Solution: Rather than automate, when in Twitter if I’m tweeting something I think may be useful to my LinkedIn network, I use the hashtag #in. When in LinkedIn, (as I have the Twitter application installed), I simply check the Twitter button if I want my Tweeps to view. While this approach may be considered more time consuming than automation, I consider it to be mindful and considerate to my valued network.
When facilitating Social Media workshops, these are definitely suggestions I ask others to consider.
Just my two cents…
May 9, 2011
My answers to interview questions by Dr Amit Nagpal (a LinkedIn connection) from New Delhi, India, on his blog about life skills: http://dramitnagpal.blogspot.com/2011/05/interview-with-ms-brenda-blackburn-life.html
May 3, 2011
As some of my readers know, I’m the founder of the DVT Support Group of the Lower Mainland and a survivor. For more information see: http://brendablackburn.com/her-cause.php
This month, I’m pleased to announce that Dr. John Swiston from UBC and VGH, will be giving a presentation and answering questions regarding Pulmonary Embolism and Pulmonary Hypertension.
If you know anyone who had or is at risk for venous blood clots (DVT and/or PE), please let them know of this important session.
Here are the details:
DVT Support Group of the Lower Mainland. For survivors of Deep Vein Thrombosis and Pulmonary Embolism (blood clots). Info: www.dvt.meetup.com/18. Tues., May 24, 6:30-8:30 p.m. Special guest speaker: Dr. John Swiston, re: Pulmonary Hypertension. Meeting room of the Burnaby Public Library–McGill Branch, 4595 Albert S. Free. To register, call Brenda at 309-0610 or email: firstname.lastname@example.org.
Thank you so much and be well….
I am returning to work after taking time out to raise a family. The most recent contract postions I have held have all been obtained through word-of-mouth. What I struggle with is the anonymity of the Internet as a selection /recruitment tool and the very poor level of service provided by recruitment agencies. What do you feel is the most successful way for mature age job seekers to approach finding employment? — Kim B.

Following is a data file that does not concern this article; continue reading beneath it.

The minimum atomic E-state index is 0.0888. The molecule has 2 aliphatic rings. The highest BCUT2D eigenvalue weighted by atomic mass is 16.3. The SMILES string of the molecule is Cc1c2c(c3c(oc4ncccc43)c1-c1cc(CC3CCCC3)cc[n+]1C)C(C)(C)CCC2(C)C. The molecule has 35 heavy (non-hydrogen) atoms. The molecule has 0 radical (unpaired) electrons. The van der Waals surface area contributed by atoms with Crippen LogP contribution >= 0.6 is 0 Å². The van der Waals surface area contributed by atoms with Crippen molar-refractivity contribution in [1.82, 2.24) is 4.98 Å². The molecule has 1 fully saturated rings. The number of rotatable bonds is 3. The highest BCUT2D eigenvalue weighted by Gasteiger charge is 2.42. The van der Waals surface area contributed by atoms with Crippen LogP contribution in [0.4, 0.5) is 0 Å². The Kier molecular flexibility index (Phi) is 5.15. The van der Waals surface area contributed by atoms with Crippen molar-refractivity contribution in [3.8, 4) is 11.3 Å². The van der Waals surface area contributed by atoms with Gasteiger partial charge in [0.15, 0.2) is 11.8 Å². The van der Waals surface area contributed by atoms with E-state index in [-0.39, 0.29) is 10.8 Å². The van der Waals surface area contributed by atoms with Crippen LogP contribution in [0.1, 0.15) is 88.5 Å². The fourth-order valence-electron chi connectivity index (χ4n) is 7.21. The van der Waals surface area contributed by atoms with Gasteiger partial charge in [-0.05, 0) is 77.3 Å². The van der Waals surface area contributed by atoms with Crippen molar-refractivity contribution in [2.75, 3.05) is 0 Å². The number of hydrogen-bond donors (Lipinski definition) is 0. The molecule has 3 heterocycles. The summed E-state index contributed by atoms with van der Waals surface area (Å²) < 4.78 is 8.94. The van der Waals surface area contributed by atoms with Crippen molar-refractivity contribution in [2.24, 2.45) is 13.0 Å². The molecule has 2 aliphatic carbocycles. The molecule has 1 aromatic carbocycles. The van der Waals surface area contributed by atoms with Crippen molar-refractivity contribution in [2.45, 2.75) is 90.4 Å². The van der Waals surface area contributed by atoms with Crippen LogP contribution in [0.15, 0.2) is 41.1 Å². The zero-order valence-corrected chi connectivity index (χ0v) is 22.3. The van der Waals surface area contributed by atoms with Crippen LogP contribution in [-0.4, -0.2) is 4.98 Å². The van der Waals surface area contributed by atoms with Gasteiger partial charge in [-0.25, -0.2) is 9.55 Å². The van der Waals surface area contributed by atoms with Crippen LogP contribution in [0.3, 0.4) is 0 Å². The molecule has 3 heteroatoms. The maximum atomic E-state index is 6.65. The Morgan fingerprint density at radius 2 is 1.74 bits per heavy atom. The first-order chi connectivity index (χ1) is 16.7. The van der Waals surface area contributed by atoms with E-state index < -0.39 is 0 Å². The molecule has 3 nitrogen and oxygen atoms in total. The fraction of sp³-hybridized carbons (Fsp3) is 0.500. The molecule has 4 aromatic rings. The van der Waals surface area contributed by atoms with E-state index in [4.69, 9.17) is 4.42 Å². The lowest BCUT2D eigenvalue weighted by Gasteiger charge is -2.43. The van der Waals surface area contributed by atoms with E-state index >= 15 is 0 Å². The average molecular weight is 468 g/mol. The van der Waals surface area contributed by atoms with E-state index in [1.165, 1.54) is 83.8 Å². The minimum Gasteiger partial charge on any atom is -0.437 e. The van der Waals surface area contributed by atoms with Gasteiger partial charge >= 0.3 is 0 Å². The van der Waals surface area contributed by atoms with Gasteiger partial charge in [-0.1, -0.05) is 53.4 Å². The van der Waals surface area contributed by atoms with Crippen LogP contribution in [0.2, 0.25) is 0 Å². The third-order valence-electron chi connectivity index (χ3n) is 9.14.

A solution to reduce the anonymity of the Internet is to not be anonymous! Modern day Internet strategies include personal branding, which can be established through your e-resumes/portfolio and professional social media profiles (i.e. LinkedIn and Twitter). Depending on your line of work, you can also post relevant articles through a blog. Ensure consistency of your content and messages. Ensure all social media interaction is positive and professional, as employers and recruiters will Google your name to see what can be found about you. Transparency is key.
Most jobs are never posted. Think about it this way….if you were an employer would you shell out the salary you want to a complete stranger? No. Most of us would rather hire people we’ve met, who have engaged with us, demonstrated interest and initiative, etc. Or we’ll hire through word-of-mouth. So it’s key to target specific companies to begin your research process. When doing so, be sure to Google THEM as well, and pay attention to what they’re saying through social media (i.e. follow them on LinkedIn and Twitter, and connect and dialogue with them.) Company research is vital in an effective job search campaign.
Don’t rely on others (i.e. recruiters) to find you work. While they are a great resource, they are simply that… another resource to use in conjunction with all the other job search strategies you use. Remember, YOU are the best salesperson of you! And in order to do that, you have to network, network, network!! This is SO very important…crucial to an effective job search. When I facilitate job search workshops and ask participants how they got their last job, the majority have said through networking. So it’s proven to be effective!
Jobs will not magically appear, you must seek them. Through positive and consistent action, THEN jobs may appear! I equate it to the needle in the haystack metaphor. For some reason, when most of us are in job search mode, we hope we will miraculously stumble upon the perfect job for us…whether through the internet, job board, etc. But that’s like waiting to find a needle in a haystack!
And, while social media is a necessity in today’s job search, real live face-to-face interaction is where all paths must ultimately lead.
Lastly, regarding being a mature worker…the methods I suggested are for everyone, regardless of age. I would teach the same methods to mature workers or young workers. Just remember: you have a lot of skills, work ethics, and life experience to offer that are highly valuable to an employer!